Wolfowitz Warns of 'Surprise like Pearl Harbor' Months Before 9/11 Attacks
Video posted recently on Live Leak shows now World Bank President Paul Wolfowitz delivering a June 2001 West Point commencement speech wherein he focused on surprise attacks-- making heavy reference to Pearl Harbor.
Wolfowitz illustrated, just months before the infamous 9/11 attacks, that Pearl Harbor is interesting in that it was "preceded by an astonishing number of unheeded warnings and missed signals."
This surfacing video only reinforces the pre-meditation established by the Project for a New American Century (PNAC). Wolfowitz helped to pen the think tank's September 2000 document 'Rebuilding America's Defenses' which stated on pg. 51, amidst a larger call for dramatic military build-up, that:
Pearl Harbor is mentioned again later in the document in arguing for not only accelerated military spending, but for updated, state-of-the-art equipment, vehicles and Navy vessels.
This veiled threat evokes memories of a long-line of iconic false-flag attacks on U.S. ships-- including the Maine and the Gulf of Tonkin-- which, like Pearl Harbor, also launched profitable wars.
During his June 2001 speech, Wolfowitz commented on the role of such unanticipated events:
At least since his 1992 'Wolfowitz Doctrine' under George H.W. Bush, he has called for a sharp transformation of military capabilities into an unilateral and pre-emptive security arm for world conflicts-- solidifying U.S. primacy in the world order and ensuring control over mid-east oil.
One year after the goal of military escalation was reaffirmed in the PNAC documents-- written largely by members of the Bush administration-- the 9/11 'surprise' attack happened and Wolfowitz saw his dream of military build-up come to fruition-- including massive increases in budget, far beyond even the $100 billion increase Wolfowitz called for a decade earlier.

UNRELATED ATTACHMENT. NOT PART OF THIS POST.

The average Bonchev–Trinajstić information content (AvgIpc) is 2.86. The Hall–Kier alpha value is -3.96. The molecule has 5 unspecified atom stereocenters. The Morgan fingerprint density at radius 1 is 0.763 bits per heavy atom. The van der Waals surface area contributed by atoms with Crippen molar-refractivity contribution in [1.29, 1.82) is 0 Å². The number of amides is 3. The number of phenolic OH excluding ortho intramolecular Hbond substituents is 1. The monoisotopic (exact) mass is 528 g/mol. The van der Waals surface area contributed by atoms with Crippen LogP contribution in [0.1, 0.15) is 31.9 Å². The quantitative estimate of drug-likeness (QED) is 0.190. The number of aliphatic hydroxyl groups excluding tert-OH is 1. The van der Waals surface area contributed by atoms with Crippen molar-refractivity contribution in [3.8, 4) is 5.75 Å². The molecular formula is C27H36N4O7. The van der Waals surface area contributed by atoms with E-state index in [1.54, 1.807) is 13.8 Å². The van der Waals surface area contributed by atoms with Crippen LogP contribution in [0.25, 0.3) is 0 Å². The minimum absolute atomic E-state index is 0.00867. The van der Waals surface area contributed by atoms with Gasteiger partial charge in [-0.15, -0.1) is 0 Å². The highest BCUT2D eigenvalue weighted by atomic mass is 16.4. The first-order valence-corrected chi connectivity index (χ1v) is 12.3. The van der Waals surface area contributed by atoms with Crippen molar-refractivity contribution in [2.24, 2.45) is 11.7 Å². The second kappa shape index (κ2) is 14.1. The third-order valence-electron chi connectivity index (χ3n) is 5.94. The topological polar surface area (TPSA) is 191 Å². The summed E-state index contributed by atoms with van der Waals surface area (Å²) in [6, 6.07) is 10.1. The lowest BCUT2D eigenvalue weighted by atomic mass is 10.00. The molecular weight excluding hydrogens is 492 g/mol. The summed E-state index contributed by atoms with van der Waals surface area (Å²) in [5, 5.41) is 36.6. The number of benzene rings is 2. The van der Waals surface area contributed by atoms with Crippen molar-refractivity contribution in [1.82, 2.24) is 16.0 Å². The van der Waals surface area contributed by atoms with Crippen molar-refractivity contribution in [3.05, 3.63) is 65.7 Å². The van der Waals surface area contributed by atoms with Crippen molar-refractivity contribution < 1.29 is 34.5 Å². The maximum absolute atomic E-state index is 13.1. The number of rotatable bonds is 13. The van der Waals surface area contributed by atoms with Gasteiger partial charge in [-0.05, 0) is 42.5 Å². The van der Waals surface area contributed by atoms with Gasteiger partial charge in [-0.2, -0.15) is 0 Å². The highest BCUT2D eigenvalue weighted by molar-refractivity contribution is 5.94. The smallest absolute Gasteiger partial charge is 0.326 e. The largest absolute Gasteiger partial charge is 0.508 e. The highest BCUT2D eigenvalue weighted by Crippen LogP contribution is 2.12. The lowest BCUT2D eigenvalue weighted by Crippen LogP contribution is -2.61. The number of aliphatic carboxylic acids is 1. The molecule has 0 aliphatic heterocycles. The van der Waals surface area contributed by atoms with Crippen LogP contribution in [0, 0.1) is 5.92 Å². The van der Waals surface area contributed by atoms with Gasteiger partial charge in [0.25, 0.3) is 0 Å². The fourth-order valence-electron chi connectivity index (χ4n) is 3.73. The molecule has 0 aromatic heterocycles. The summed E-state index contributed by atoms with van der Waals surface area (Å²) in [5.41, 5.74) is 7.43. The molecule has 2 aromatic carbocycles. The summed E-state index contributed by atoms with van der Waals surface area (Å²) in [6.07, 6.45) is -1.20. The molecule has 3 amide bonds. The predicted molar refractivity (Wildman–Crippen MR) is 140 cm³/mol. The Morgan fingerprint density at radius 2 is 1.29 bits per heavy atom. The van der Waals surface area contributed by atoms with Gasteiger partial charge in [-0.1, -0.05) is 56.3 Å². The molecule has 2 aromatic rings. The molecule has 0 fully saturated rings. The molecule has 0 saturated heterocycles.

Remember, President Bush had the orders to launch war in Afghanistan on his desk two days prior to 9/11, but didn't sign them until after the attacks.
Wolfowitz seemed to expect an unexpected war could be just around the corner during his June 2001 speech. He went into some detail about the tendency of governments to get into a "routine of obsession with familiar dangers"-- explaining why a multitude of threats and signals can be overlooked and fail to prevent surprise attacks like that on Pearl Harbor.
He illustrates the rather ironic story of David Starr Jordan, who predicted-- just before the start of World War I-- that nations would not go to war in the future because banks would not find them to be profitable.
Nearly a century later, Wolfowitz warns us that we should:
He reiterated those words in the closing remarks of his address to West Point graduates:
Now in the comfort of hindsight, it is chilling to realize that such an unexpected war was just beyond Wolfowitz's warning-- the unlikely 9/11 attack was just around the corner and indeed, there was a heavy atmosphere of unheeded warnings in the intelligence community leading up to the surprise attack.
Fortunately for Wolfowitz, he was not embarrassing wrong as Jordan had been before World War I. He was, in fact, surprisingly dead on-- so much so, that one would swear he had prior knowledge.
(Wolfowitz, like fellow PNAC member William Kristol, is seen as an heir apparent to Leo Strauss, who believes openly in deceiving the public-- that it is not only acceptable, but necessary. Paul Wolfowitz chose the University of Chicago over Harvard in order to study under Strauss, who held a professorship there.)
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